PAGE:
The first year I had my kaffir lime tree, I ran into all sorts of problems. Problems like yellow leaves, root rot, and fruits dropping off. It took some time and testing to really understand why these things were happening, especially when it came to the tree not fruiting properly.
If your kaffir lime tree isn’t fruiting, it could be from several factors. Most commonly, it’s from a lack of sunlight, fertilizer, drainage, or that the tree is still a seedling and not mature yet.
While these sound like simple fixes, there are a few more details to consider to really get to the bottom of the issue.
Not fruiting due to lack of sunlight
If your kaffir lime isn’t developing any fruit, there’s a chance that it’s from the amount of sunlight it’s getting.
Kaffir lime trees prefer full sun and don’t do well with frost. If your zone does get frost, then moving the plant indoors during the winter is probably a good idea.
A lack of sunlight can also cause yellowing and dropping leaves.
However, if your tree is getting 8+ hours of sunlight, and is still having issues with fruiting, then you may want to explore other potential causes.
Lack of fertilizer
Like most citrus, kaffir lime trees require more fertilizer than other plants on your homestead. This is because high fruit production takes more nutrients to flower and develop.
Fertilizers high nitrogen and phosphorus work well by promoting plant and fruit growth. While those two main nutrients are good to focus on, other nutrients like iron, zinc, and manganese can benefit the plant as well.
If you’ve provided fertilizer to your kaffir lime tree at least once this year, but are still seeing issues with fruit not developing, then it might be a good idea to try testing the soil.
To help you find a quality fertilizer for your tree, check out this guide I put together that break down all the information you need along with two of my favorite citrus fertilizers that I use.
The soil isn’t draining
Even though I was growing my kaffir lime tree in an appropriately-sized container on my homestead, I quickly found it had a draining issue.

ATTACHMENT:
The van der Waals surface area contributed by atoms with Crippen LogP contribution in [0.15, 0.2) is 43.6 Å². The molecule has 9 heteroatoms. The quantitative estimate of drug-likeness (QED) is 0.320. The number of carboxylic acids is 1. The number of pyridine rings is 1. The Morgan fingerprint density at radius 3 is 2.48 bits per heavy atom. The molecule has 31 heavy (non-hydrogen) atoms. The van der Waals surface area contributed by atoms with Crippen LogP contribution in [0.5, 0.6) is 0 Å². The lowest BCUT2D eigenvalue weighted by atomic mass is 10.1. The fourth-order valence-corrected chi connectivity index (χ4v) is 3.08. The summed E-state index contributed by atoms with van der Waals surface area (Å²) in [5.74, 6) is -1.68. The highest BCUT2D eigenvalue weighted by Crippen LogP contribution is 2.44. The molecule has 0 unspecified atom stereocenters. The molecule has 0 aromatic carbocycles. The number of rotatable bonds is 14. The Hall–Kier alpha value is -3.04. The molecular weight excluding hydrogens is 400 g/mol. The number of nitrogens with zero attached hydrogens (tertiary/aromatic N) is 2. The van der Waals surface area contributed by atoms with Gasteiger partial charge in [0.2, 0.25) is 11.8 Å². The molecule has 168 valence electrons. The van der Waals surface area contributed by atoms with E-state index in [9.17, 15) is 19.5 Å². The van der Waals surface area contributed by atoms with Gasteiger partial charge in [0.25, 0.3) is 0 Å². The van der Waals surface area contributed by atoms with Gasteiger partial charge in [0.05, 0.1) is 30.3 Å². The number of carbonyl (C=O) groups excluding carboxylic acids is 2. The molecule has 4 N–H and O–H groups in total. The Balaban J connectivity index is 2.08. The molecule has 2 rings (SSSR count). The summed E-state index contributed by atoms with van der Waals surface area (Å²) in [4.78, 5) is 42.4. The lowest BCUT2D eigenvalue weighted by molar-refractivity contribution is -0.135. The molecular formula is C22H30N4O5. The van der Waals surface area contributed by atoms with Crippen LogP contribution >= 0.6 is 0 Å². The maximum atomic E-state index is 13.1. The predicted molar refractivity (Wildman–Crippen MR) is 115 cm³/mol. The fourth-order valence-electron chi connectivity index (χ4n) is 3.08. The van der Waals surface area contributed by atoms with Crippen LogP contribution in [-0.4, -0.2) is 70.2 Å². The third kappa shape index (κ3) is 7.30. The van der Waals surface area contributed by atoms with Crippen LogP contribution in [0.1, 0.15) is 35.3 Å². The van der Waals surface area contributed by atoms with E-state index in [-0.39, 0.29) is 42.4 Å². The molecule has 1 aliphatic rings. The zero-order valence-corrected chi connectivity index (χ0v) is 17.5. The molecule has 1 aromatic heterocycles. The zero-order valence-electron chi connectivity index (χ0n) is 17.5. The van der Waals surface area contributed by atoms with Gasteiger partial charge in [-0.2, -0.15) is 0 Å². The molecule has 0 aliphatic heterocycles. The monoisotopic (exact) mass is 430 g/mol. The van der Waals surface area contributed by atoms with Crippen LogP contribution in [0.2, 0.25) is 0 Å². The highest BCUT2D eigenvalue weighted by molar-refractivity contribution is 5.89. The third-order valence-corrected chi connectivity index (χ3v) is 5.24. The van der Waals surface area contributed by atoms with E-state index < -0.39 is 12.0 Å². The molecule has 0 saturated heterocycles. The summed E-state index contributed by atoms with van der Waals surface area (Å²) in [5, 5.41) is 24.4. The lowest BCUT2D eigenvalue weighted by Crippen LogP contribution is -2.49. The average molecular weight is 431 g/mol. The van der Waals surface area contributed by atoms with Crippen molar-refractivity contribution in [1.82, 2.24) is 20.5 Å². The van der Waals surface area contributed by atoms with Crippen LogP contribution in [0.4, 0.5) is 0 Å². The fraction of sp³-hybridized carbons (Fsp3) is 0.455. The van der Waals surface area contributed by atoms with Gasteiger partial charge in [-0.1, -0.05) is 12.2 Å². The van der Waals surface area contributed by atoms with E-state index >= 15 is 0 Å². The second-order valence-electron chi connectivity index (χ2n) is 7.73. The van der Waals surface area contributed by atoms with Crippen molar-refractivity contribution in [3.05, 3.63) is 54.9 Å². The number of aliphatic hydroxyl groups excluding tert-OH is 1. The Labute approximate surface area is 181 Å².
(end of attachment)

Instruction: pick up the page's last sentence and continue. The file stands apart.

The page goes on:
The small fruits were falling off and the soil was staying wet for far too long. Sure enough, when I dug down I could smell stagnant water.
After planting the tree in the ground, it quickly recovered.
If you find your soil isn’t draining or has collapsed, then repotting or planting it will likely be the best way to go.
Even if you may not have this issue, it could be worth it to check how well your kaffir lime tree’s soil is draining.
One issue that’s not considered often is over-pruning.
If you’ve been pruning regularly, there’s a chance you might be cutting off the branches that have early blossoms. When these branches are cut, it prevents the tree from developing fruit until the next season.
However, over-pruning being the cause of poor fruit production is less likely than the rest on this list, especially if you don’t prune your tree much.
If you’d like to take a look at a kaffir lime tree that has an amazing pruning job, check out this video by Rainbow Gardens.
The kaffir lime tree is a seedling and can’t produce yet
One of the most common reasons why your kaffir lime tree isn’t producing fruit is because it’s still a seedling.
Many fruiting plants, including citrus, can take several years for it to get used to the environment and fruit regularly.
Even so, many citrus plants are grown from seed and never fruit. Because of this, it’s often best to buy a tree that has been grafted.
Buying a kaffir lime tree that has been grafted can help it mature and fruit consistently and quicker than most trees grown from seed.
Yellowing or dropping leaves on a kaffir lime tree
If your kaffir lime tree has yellow leaves or is dropping them, it may be worth looking into a quality fertilizer. You can fertilize your tree in the early spring and summer. To fertilize, apply a fresh layer once or twice during each of these seasons.
Fertilizers for kaffir lime trees
The best fertilizer for kaffir limes includes a high nitrogen ratio, with other minerals such as iron, zinc, and manganese. An NPK (nitrogen, phosphorus, potassium) ratio of 2-1-1 works well for overall plant growth or 2-2-1 for plant and fruit growth.